Remediation: Have students read Color Kittens and Mouse Paint. Have students complete the two remediation worksheets from the Resources.

Watercolors Lesson 5 - two 45 minute class periods
Crayon Resist Butterfly

Objectives:
1. Students will use what they know about symmetry (from Math Expressions Unit 7) to draw designs on a butterfly.
2. Students will use watercolor paint to finish a crayon drawing.

Standards: FPA 4.1.A.1, 4.1.A.2, 4.1.A.3, 4.1.A.5, 4.1.A.6

Vocabulary:
Crayon Resist: A technique using crayons to color areas of a composition. Areas that are not crayoned will absorb paint, while crayoned areas repel the paint.

Materials:
White Sulfite drawing paper 9x12
Watercolor 8 pan sets, 1 per student
Princeton Watercolor mop, ½ inch, 1 per student
Crayons
Newspaper for padding

Introduction:
Have students think about seeing a butterfly. Ask them to think about how a butterfly is shaped, how it is colored, how it moves. Tell students that today they will be creating their own butterfly.

Procedure:
Give students the paper they will be using. Ask them to begin drawing their butterfly by drawing a hot dog shape in the middle of the paper. Model this.
Have students draw the wings, instructing them to use the whole page. After they have drawn the wings, tell them that whatever design they draw on one wing should also appear on the other wing. Remind students that these are their own butterflies so they don’t need to try to copy actual butterflies.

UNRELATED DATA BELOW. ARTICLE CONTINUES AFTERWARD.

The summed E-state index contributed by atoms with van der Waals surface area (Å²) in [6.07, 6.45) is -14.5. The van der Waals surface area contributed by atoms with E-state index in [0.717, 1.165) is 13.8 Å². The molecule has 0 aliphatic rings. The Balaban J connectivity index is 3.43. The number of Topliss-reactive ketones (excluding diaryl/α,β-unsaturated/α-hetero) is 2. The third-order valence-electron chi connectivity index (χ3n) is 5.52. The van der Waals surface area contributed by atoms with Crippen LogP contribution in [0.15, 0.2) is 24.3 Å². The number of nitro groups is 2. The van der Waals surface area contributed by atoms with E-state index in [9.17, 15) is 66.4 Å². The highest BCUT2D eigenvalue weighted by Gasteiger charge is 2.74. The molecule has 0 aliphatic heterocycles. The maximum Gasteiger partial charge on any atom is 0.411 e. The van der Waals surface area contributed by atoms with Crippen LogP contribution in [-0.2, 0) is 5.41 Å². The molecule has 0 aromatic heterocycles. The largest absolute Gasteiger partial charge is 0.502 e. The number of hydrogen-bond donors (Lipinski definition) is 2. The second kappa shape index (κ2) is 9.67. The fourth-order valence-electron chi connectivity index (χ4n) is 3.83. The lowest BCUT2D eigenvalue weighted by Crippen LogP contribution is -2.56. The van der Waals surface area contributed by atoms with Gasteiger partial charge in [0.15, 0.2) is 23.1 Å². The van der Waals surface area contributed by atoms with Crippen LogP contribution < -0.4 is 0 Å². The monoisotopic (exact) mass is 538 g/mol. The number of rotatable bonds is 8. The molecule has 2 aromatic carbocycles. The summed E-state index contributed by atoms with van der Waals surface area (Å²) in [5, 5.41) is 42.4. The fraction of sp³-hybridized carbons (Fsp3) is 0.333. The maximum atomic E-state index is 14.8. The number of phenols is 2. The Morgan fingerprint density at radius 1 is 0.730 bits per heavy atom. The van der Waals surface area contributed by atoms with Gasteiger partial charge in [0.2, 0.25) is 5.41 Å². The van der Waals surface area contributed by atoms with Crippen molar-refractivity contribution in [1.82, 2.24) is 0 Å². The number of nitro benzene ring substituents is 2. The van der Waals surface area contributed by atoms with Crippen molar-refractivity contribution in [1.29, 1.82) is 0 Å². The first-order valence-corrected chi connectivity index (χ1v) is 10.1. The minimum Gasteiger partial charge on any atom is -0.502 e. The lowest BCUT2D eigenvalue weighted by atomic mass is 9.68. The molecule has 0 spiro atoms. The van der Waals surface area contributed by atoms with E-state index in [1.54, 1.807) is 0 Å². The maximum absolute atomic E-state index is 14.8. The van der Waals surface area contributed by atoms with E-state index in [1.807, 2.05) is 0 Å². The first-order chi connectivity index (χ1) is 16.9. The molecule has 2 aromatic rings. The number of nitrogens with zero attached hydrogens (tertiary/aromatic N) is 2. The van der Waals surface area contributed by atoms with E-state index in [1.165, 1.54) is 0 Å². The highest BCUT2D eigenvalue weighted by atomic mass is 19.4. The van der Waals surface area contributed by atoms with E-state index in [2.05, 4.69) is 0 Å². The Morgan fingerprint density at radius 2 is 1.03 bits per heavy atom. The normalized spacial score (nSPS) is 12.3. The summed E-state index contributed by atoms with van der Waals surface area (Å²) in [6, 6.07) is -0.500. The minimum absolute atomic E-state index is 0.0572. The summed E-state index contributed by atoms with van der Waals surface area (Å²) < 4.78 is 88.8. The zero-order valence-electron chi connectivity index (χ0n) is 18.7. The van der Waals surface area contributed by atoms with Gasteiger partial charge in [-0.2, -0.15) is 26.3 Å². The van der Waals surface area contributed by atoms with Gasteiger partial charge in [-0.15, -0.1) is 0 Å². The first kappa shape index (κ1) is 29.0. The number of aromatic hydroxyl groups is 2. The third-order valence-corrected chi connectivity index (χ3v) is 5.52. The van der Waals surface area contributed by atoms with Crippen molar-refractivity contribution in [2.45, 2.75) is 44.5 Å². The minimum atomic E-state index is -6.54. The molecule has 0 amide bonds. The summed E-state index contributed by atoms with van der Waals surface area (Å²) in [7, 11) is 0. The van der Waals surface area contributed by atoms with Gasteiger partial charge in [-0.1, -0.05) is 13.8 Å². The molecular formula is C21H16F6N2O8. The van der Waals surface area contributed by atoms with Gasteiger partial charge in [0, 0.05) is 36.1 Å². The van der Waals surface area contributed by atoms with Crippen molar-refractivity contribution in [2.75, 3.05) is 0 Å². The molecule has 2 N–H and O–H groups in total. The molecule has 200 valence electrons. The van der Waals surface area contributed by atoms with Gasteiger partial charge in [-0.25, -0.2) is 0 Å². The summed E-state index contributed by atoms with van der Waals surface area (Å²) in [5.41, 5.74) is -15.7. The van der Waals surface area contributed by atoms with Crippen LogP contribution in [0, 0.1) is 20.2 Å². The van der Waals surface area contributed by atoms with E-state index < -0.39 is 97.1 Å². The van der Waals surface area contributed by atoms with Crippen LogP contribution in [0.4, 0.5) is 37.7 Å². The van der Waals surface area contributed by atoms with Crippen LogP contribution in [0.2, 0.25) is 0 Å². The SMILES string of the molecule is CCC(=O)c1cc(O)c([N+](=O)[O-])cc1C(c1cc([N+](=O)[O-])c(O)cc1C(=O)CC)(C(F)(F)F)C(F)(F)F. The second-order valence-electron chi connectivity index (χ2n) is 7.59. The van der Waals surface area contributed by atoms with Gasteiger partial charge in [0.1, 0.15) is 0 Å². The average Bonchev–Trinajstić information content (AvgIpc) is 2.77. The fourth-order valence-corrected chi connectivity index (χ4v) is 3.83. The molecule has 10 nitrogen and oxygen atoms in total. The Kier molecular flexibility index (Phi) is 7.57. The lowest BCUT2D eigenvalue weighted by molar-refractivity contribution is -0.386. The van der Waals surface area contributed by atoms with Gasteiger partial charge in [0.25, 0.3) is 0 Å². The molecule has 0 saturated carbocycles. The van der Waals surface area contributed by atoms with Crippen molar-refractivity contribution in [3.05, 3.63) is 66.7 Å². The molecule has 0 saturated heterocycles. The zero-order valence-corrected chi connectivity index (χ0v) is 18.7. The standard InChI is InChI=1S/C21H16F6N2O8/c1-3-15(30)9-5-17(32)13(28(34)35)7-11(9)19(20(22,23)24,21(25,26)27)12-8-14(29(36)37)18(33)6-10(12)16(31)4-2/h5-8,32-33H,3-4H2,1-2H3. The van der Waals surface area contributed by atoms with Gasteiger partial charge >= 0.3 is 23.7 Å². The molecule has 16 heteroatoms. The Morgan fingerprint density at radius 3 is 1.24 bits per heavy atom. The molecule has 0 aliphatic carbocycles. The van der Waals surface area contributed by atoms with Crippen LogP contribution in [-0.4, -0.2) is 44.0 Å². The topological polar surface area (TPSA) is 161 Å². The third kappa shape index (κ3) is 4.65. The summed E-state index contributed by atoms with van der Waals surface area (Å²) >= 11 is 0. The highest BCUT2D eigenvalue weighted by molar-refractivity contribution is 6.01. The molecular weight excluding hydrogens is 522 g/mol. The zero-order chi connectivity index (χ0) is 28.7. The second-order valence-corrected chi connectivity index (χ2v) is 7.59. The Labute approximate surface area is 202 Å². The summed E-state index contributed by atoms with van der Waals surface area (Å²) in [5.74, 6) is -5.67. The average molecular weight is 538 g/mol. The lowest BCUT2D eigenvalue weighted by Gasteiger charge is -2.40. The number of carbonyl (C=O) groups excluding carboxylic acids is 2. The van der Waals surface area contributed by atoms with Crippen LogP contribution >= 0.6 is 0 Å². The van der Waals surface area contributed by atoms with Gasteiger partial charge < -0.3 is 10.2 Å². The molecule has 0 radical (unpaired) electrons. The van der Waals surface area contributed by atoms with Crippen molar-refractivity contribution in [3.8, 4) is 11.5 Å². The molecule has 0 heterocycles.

Give each student a thick newspaper pad. Tell them that in coloring their butterflies they must apply a thick layer of crayon in order for the crayon resist to work. The newspaper pad will make the crayon fill in the paper better.
Encourage students to choose what color they will use for the painting and to avoid that color in coloring the butterfly. Encourage them to be imaginative in choosing colors, instead of trying to match a real butterfly.
Model the technique of leaving a space between colored shapes. Tell them that this space will absorb paint later in the project.